Attorneys For Tennessee Death Row Inmate Seek Stay Of Execution Due To Coronavirus Pandemic: 'It Would Be Irresponsible'

Attorneys for a death row inmate have asked the Tennessee Supreme Court to delay his execution due to the coronavirus pandemic.

Oscar Franklin Smith, 70, is due to be executed on June 4 after he was convicted of the 1989 slayings of his estranged wife Judy Lynn Smith and her two sons, Chad and Jason Burnett.

In a motion filed on Wednesday, Smith's attorney urged the court to delay Smith's execution by six months, citing the severe disruptions to daily life during the COVID-19 outbreak.

Kelley Henry, supervisory assistant federal public defender in Nashville, argued that the disruptions due to the pandemic are "negatively impacting" Smith's ability to prepare his case for clemency.

Smith has always maintained his innocence, but his defense team cannot carry out the kind of work required to prepare his case during these "unprecedented times," Henry wrote in the motion.

Oscar Smith
Oscar Smith is set to be executed in Tennessee on June 4, 2020. Tennessee Department of Corrections

The Federal Public Defender's Office has directed staff to work remotely and severely limit their travel. But a clemency effort typically consumes hundreds of hours of staff time, requires extensive travel to meet with witnesses and in-person interviews, the motion states.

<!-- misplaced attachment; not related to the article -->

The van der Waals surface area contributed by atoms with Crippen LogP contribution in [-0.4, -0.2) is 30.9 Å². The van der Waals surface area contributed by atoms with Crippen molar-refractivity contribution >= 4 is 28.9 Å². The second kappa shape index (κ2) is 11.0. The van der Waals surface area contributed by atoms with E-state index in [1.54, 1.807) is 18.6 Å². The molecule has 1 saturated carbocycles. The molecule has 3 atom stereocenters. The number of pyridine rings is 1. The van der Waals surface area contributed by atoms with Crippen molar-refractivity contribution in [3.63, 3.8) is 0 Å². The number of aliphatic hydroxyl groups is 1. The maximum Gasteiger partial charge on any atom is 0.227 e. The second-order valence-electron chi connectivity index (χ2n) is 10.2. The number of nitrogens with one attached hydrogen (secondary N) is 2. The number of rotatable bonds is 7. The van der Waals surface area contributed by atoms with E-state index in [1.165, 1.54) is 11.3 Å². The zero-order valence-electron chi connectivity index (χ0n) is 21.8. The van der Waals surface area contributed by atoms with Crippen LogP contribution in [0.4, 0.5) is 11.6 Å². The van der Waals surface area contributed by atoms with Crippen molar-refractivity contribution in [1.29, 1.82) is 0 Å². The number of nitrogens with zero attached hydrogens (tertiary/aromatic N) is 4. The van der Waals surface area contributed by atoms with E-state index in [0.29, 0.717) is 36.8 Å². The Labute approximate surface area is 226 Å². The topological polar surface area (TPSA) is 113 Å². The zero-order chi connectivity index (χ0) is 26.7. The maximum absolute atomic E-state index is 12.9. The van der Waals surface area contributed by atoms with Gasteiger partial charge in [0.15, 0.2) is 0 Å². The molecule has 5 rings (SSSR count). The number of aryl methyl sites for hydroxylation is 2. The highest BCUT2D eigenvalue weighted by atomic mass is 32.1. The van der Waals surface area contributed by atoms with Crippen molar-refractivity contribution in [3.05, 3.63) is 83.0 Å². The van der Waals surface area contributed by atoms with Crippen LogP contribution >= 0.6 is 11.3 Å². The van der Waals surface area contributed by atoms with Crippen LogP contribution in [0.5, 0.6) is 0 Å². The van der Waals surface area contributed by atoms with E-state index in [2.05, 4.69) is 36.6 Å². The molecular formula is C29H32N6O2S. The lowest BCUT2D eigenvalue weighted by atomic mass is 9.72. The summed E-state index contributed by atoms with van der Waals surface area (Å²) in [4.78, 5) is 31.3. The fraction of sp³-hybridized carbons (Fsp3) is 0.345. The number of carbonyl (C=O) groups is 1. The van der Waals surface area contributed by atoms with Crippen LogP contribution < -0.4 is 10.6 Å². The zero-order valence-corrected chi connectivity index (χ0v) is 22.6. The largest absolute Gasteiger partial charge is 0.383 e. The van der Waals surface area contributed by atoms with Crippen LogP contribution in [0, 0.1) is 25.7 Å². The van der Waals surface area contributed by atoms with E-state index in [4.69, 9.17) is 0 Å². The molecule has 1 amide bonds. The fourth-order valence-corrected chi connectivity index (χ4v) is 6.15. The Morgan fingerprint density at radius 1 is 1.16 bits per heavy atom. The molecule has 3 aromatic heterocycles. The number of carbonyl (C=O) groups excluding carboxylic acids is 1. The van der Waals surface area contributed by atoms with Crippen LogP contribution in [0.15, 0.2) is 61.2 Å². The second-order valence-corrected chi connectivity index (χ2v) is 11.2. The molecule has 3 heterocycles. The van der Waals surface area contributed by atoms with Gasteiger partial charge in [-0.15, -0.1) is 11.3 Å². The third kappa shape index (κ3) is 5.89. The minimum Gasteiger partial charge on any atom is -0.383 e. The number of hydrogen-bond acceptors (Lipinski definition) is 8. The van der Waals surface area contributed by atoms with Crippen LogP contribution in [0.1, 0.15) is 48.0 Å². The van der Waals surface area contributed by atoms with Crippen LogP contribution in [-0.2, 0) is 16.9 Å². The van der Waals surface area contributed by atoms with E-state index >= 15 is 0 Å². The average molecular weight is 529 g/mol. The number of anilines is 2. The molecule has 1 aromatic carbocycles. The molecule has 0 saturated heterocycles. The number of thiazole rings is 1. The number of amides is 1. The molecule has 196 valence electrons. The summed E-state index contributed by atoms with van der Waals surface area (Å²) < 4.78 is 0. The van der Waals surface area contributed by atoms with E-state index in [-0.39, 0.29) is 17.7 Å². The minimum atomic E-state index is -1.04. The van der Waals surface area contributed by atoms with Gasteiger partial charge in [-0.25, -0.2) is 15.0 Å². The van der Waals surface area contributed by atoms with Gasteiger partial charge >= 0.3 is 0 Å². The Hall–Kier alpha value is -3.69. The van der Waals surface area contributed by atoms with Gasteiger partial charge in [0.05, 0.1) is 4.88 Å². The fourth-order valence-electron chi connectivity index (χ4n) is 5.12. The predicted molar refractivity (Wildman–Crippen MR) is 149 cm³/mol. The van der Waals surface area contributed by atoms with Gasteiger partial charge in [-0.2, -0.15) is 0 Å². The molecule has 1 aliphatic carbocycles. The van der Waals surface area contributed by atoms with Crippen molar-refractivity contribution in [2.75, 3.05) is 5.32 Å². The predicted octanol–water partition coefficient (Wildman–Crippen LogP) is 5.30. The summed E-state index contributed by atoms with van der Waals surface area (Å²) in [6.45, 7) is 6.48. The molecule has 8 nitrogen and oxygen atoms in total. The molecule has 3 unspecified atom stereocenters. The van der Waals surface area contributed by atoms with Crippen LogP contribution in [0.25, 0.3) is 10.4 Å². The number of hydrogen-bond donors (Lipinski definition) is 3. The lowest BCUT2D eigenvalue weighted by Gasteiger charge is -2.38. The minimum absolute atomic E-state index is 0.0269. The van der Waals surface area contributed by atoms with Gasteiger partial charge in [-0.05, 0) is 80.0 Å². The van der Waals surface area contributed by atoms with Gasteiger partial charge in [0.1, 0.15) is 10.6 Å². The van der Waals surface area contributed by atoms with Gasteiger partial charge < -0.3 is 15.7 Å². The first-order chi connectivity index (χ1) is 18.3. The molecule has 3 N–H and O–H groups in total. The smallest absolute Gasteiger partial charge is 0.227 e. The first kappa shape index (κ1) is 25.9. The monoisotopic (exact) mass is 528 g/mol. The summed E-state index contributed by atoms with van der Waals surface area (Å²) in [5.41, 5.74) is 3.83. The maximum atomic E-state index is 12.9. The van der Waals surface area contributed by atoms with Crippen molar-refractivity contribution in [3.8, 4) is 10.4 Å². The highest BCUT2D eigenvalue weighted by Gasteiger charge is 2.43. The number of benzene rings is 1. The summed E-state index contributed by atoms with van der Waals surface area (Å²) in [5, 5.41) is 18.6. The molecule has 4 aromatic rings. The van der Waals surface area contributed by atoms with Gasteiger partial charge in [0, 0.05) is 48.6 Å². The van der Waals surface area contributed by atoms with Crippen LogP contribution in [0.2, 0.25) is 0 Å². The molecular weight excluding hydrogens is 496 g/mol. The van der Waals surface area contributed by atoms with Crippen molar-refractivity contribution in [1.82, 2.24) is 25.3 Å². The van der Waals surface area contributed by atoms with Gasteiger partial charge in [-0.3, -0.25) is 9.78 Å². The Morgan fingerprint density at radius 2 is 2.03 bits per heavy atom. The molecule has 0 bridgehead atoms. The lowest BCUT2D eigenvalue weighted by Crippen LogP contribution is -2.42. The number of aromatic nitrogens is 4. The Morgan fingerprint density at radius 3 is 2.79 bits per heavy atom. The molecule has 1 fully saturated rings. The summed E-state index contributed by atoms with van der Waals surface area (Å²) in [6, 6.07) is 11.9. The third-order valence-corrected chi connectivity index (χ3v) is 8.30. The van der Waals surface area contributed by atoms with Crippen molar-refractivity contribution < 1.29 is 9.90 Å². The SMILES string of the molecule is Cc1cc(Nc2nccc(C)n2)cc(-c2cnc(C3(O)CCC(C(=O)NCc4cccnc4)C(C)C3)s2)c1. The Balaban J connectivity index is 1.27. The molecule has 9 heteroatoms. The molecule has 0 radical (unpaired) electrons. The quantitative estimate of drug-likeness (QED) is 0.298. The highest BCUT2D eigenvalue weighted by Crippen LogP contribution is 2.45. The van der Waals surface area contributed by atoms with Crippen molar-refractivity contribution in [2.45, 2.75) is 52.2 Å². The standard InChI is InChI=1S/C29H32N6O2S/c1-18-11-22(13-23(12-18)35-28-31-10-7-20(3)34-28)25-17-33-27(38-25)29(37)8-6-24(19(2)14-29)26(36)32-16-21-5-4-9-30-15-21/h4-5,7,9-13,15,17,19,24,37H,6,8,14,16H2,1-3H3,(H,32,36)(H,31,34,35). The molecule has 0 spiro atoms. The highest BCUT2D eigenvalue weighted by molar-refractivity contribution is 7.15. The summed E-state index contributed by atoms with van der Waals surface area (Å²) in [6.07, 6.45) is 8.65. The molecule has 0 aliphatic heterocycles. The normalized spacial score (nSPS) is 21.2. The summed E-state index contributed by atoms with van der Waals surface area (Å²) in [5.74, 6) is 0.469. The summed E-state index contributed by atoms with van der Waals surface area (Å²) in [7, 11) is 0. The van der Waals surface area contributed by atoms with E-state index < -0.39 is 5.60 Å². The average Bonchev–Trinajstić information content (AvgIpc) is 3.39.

"It would be irresponsible and against the public's interest to conduct the necessary investigation during this pandemic," Henry wrote in the motion.

"Mr. Smith's team cannot conduct the work necessary to fullfil their obligation to him without putting themselves and others at risk.There is a tension between counsels' obligation to Mr. Smith and to their own personal safety and that of their families and coworkers."

Although Riverbend, where Smith is housed, has canceled visitation, legal visits are still permitted. But Henry wrote that those are "not advisable" for staff as they could "inadvertently" introduce the virus into the institution.

"With the stroke of a pen, this Court has the authority to stay the execution for six months to permit the virus outbreak to run its course and allow for Mr. Smith's legal team to conduct its crucial work in representing him," Henry added.

Newsweek contacted Tennessee Governor Bill Lee's office for comment.

The motion comes after the Texas Court of Criminal Appeals halted John Hummel's execution which had been scheduled for this week due to the pandemic.

Hummel's lawyer argued that the coronavirus outbreak has affected his ability to carry out last-minute investigations, the Texas Tribune reported. He also noted that crowding relatives, reporters and prison officials into small viewing rooms posed a risk of spreading the virus.

This graphic, provided by Statista, shows the number of confirmed cases of COVID-19 around the world as of March 19.

Statista
This graphic shows the number of confirmed cases of COVID-19 around the world as of March 19. Statista

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